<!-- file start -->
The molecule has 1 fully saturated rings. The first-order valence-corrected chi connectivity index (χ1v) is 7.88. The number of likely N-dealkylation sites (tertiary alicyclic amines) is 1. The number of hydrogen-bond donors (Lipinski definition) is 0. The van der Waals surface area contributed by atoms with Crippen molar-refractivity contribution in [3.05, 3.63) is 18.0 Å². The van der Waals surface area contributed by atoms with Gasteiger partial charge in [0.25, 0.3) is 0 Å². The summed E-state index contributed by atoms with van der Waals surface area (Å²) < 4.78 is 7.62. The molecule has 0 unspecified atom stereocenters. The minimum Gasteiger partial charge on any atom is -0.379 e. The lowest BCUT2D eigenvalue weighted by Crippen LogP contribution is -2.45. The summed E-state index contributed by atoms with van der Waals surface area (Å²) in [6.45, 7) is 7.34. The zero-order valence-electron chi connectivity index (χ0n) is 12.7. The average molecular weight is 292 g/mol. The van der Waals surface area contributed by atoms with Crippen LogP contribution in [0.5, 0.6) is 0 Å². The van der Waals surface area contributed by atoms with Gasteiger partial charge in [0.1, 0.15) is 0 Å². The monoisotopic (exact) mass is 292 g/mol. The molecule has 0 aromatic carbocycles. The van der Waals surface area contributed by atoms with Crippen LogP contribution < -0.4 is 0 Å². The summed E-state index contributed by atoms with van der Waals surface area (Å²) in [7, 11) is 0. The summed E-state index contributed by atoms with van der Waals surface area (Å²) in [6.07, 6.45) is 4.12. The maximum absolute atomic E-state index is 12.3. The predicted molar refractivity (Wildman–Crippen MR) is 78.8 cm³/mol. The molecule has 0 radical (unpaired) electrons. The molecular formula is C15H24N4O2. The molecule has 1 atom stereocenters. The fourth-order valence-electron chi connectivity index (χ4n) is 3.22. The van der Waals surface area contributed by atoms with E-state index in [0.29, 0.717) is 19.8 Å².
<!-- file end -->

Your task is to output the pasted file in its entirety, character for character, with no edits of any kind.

The molecule has 1 fully saturated rings. The first-order valence-corrected chi connectivity index (χ1v) is 7.88. The number of likely N-dealkylation sites (tertiary alicyclic amines) is 1. The number of hydrogen-bond donors (Lipinski definition) is 0. The van der Waals surface area contributed by atoms with Crippen molar-refractivity contribution in [3.05, 3.63) is 18.0 Å². The van der Waals surface area contributed by atoms with Gasteiger partial charge in [0.25, 0.3) is 0 Å². The summed E-state index contributed by atoms with van der Waals surface area (Å²) < 4.78 is 7.62. The molecule has 0 unspecified atom stereocenters. The minimum Gasteiger partial charge on any atom is -0.379 e. The lowest BCUT2D eigenvalue weighted by Crippen LogP contribution is -2.45. The summed E-state index contributed by atoms with van der Waals surface area (Å²) in [6.45, 7) is 7.34. The zero-order valence-electron chi connectivity index (χ0n) is 12.7. The average molecular weight is 292 g/mol. The van der Waals surface area contributed by atoms with Crippen LogP contribution in [0.5, 0.6) is 0 Å². The van der Waals surface area contributed by atoms with Gasteiger partial charge in [0.1, 0.15) is 0 Å². The monoisotopic (exact) mass is 292 g/mol. The molecule has 0 aromatic carbocycles. The van der Waals surface area contributed by atoms with Crippen LogP contribution < -0.4 is 0 Å². The summed E-state index contributed by atoms with van der Waals surface area (Å²) in [7, 11) is 0. The summed E-state index contributed by atoms with van der Waals surface area (Å²) in [6.07, 6.45) is 4.12. The maximum absolute atomic E-state index is 12.3. The predicted molar refractivity (Wildman–Crippen MR) is 78.8 cm³/mol. The molecule has 0 radical (unpaired) electrons. The molecular formula is C15H24N4O2. The molecule has 1 atom stereocenters. The fourth-order valence-electron chi connectivity index (χ4n) is 3.22. The van der Waals surface area contributed by atoms with E-state index in [0.29, 0.717) is 19.8 Å².